Ryzen 5 2600 Review

Second generation Ryzen processors has been in the market for some time now with refined gaming experience and multiprocessing performance. The latest processors now use the 12nm process which allows it to boost to higher clock frequencies out of the box compared to the previous generation. Besides that, they also updated a couple of features with this new generation of Ryzen processors.

First of all, Precision Boost 2 that is more intelligent in managing your boost in your cores. Another updated feature is the Extended Frequency Range 2 (XFR2), that operates now across any number of cores and threads just like Precision Boost 2.

The Ryzen 2600 and 2600x are not that different. They still have a 6-core/12-thread chip with full 16mb of shared L3 cache available on the 12nm “Pinnacle Ridge” silicon. You still have an unlocked multiplier to be able to overclock to maximize its potential power. But the Ryzen 2600 base clocks is 3.40Ghz and it can boost to 3.90Ghz  and its TDP is 65w compares to the Ryzen 5 2600x that has a base clock of 3.6Ghz and it can boost to 4.2Ghz with a TDP of 95w.

The Ryzen 5 2600 is included with a Wraith Stealth cooler. It is a downgrade from the previous generation the Ryzen 5 1600 that uses the Wraith Spire. But the Ryzen 5 2600 uses now a TDP of 65w compared to the previous Ryzen 5 1600 that uses 95w.

The Ryzen 5 2600 is being launched at $199. It is $30 cheaper than the Ryzen 5 2600x.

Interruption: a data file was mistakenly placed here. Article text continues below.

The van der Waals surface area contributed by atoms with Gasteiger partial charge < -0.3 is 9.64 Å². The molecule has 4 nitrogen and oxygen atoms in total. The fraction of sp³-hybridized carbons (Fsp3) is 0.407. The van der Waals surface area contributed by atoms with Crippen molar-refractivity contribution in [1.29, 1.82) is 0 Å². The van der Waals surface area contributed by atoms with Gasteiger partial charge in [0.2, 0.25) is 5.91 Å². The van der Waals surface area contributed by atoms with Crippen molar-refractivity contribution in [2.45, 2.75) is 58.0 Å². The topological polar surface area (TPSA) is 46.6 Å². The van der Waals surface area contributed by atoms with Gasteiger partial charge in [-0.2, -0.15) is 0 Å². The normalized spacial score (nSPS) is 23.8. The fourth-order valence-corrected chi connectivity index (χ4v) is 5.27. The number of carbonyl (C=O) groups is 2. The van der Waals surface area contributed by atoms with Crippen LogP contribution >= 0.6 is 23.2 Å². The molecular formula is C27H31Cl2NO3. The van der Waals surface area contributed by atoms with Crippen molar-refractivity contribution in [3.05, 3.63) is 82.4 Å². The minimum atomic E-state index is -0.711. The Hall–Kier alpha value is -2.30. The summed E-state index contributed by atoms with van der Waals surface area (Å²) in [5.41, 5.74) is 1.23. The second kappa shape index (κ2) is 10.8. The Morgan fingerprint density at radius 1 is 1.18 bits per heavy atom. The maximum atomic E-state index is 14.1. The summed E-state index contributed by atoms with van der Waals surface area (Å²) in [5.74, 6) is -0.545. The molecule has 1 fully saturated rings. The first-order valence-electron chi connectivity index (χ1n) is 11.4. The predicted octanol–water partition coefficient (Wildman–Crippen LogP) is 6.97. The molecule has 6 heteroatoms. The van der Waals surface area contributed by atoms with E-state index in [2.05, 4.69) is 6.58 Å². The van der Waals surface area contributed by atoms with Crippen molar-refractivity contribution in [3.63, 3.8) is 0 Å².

Photo by: Ira James of GGWPtech.com

Specification

CPU Cores 6 Cores, 12 Threads (2 CCX: 3+3)
CPU Max Boost Clock Up to 3.9Ghz
CPU Base Clock 3.4Ghz
L3 Cache 16MB
TDP 65 W
Architecture Zen
Process 12nm
Socket AM4

Testing Rig

CPU Ryzen 5 2600
CPU Cooler Stock cooler
Motherboard Asus Crosshair VI Hero
Ram 2 8GB G.Skill Sniper X
GPU Powercolor R3 230
Powersupply Coolermaster RS-550-PCAR-N1

Now as you can see on our CPU tests, we wanted to see how different memory frequencies can affect the performance of the Ryzen 5 2600. We decided to tested out 2133Mhz,  2400Mhz, 2600Mhz, 3200Mhz and 3400Mhz.

Cinebench CPU

We use the Cinebench R15 a well-known CPU and GPU benchmark.

Geekbench

We use Geekbench to able to see its single core performance and multi-core performance of our processor.

Single-Core

Multi-Core

7zip

7zip is a compression software application. We’ll be using the command line method of the test and will be going for a 4 phase and 32mb dictionary size. We will be looking at the total rating.

Blender – BMW Benchmark

Blender is a professional 3D computer graphics software. We use the BMW benchmark to test the render capabilities of our processor.

As you can see on the CPU benchmarks, memory frequency has a great effect on the CPU performance as seen on the series of tests.  The reason why we benefited with so much in opting out with a high-frequency ram is that Ryzen uses infinity fabric.

 

Conclusion

Our impression of the Ryzen 5 2600 is good. But I think if you are using the predecessor of the Ryzen 5 2600 the Ryzen 5 1600 it is better to skip this first and wait for the next generation that will be coming out this 2019.

We also suggest that when you will be going for a Ryzen 5 2600 processor getting a higher frequency of ram is a must to be able to maximize the infinity fabrics that Ryzen processors use. And if you will be planning to overclock this processor we highly suggest on getting the Ryzen 5 2600x due to it has a higher TDP and it has a higher boost clock out of the box that means that you will be having an easy experience in getting higher clock speeds.